What business are you really
Written by Shirley Lichti for The Record,
August 20, 2003
What business are you in? No I mean what
business are you really in?
Many companies define themselves through
the products or services they offer. At the outset, this sounds
like a reasonable approach. In reality, however, taking a product-based
approach may narrow your focus and limit your organization's ability
to be competitive.
Theodore Levitt, a former Harvard Business
School professor, wrote that companies that took a product approach
suffered from marketing myopia. Although his classic article titled
Marketing Myopia, was written in 1960, it is still relevant today.
To avoid marketing myopia Levitt said businesses
should answer the question "What business are we in?" from the perspective
of what customers want, taking their opinions and input into consideration.
Companies that are product focused often
look to build the better mousetrap. They reason that if they can
come up with the best product or service, then people will beat
a path to their door.
Unfortunately, that is not always true. Many
a company has come up with offerings no one wants at prices that
A better strategy is to use a marketing approach.
Start by looking outside the company and analyzing your customers'
needs and wants. After all, if the focus of marketing were product,
it would be called "producting." It's not.
Adopting a marketing approach depends on
focusing on the customers and prospects who make up the marketplace.
Only after you understand them should you try to design goods and
services to satisfy their needs.
One of the industries Levitt lambasted in
his article as myopic was the petroleum industry. For years gas
stations took a product-based approach, defining themselves as being
in the business of selling gasoline.
More recently, with profit margins razor
thin, they have had to ask what business they were really in. Although
they still use the sale of gasoline to draw customers into their
stations, today it is the sale of convenience and food items that
helps them to stay profitable.
This change has been critical to the survival
of gas stations. Retailers that continued to focus only on gas,
such as Sunys and Pay Rite, have either gone bankrupt or exited
the market. Without new sources of revenue, they were unable to
carry on as gross revenue margins slipped to one cent a litre from
seven cents a decade earlier.
Today, successful retailers no longer define
themselves as being in the gasoline business, but ask what else
customers need and want that they can provide.
For example, American petroleum company,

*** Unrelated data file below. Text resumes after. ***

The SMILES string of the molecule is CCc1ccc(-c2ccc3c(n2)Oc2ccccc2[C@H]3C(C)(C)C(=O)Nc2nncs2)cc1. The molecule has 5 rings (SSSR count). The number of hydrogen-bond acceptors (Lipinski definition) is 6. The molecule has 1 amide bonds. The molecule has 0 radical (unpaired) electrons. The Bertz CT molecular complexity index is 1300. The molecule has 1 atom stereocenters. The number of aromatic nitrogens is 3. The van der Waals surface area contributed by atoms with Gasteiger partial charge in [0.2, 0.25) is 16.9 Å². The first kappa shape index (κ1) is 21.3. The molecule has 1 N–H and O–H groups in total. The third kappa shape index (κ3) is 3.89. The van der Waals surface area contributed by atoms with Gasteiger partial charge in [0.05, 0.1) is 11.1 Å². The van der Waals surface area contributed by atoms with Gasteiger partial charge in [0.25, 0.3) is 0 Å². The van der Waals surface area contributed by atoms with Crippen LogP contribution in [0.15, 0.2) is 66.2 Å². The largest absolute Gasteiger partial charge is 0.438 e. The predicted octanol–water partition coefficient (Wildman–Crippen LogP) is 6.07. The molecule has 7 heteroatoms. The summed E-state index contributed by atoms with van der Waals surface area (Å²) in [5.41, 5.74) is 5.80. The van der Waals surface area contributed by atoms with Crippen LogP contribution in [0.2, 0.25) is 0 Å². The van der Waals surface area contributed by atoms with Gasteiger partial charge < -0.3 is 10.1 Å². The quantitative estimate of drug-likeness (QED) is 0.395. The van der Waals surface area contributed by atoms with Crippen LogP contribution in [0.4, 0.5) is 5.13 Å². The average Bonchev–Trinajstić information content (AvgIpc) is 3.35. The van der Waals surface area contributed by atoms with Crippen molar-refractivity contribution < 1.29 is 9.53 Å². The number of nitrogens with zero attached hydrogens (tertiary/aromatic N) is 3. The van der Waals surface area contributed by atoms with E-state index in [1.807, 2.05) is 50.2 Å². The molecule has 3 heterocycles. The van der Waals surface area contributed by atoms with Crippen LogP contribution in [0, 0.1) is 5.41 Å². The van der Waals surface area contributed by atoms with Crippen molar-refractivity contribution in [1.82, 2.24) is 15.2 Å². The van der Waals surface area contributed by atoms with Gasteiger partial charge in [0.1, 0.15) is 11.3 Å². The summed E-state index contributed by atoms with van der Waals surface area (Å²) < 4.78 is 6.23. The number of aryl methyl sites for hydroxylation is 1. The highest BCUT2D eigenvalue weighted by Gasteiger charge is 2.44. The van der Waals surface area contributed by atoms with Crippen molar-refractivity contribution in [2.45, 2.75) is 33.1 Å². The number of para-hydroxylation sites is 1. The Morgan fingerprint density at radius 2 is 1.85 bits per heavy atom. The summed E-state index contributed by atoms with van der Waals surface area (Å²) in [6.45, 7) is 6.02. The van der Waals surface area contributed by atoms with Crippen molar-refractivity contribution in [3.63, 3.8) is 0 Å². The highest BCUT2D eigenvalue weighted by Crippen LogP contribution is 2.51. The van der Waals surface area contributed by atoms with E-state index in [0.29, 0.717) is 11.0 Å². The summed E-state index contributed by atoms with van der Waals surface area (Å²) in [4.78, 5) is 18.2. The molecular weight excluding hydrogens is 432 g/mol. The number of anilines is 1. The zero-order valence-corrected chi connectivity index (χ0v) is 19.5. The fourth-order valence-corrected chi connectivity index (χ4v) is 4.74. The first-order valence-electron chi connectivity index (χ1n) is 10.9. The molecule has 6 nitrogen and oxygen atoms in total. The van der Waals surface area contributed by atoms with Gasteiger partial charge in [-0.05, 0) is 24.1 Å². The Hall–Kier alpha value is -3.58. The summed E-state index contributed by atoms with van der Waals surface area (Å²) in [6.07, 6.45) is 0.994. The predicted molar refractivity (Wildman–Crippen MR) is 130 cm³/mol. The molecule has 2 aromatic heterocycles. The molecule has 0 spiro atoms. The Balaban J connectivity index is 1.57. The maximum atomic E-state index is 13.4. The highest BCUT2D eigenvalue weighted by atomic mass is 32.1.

Phillips 66, started transforming its Circle K and Union 76 gas
stations and convenience stores into e-commerce stations last year.
Customers can now stop for gas, make a pit stop, grab a drink and
a sandwich, check email and download MP3s before hitting the road
Levitt also criticized the railway industry
as being myopic. He felt that railways got into trouble because
they defined themselves too narrowly. They assumed they were in
the railroad business and, as a result, let automotive, trucking
and airline companies take customers away from them.
Yet not all rail businesses have become victims
of marketing myopia. Canadian Pacific Railway (CPR) has been very
successful. It was the world's largest privately owned transportation
firm until going public two years ago.
Rather than defining itself as being in the
railway industry, CPR embraced the concept of transportation and
expanded into trucking, airlines, shipping, and telecommunications.
It was also successful in a number of non-transportation areas such
as mining, hotels and real estate development, largely because of
its land holdings.
These companies were all spun out as separate
entities when the company went public, leaving CPR to focus on freight
services. Although the company has narrowed its focus, it recognizes
that satisfying customer needs is still its most important goal.
According to its web site, CPR is more than
just track and trains; it creates innovative solutions to meet customers'
unique shipping needs.
Focusing on its core competencies, the company
has invested heavily in new high-performance locomotives, information
systems, Intermodal terminals, track and signal improvements positioning
the company to operate more efficiently and accommodate traffic
Organizations need to continually re-evaluate
what business they are in. To continue growing you have to determine
what your customers need and want and then act on that information.
Regardless of what industry you are in, we
can all learn a lesson from Charles Revlon, owner of Revlon International
Corp., who clearly understood his customers and once said, "In the
factory we make cosmetics. In the department stores we sell hope."
How about you? What business are you in?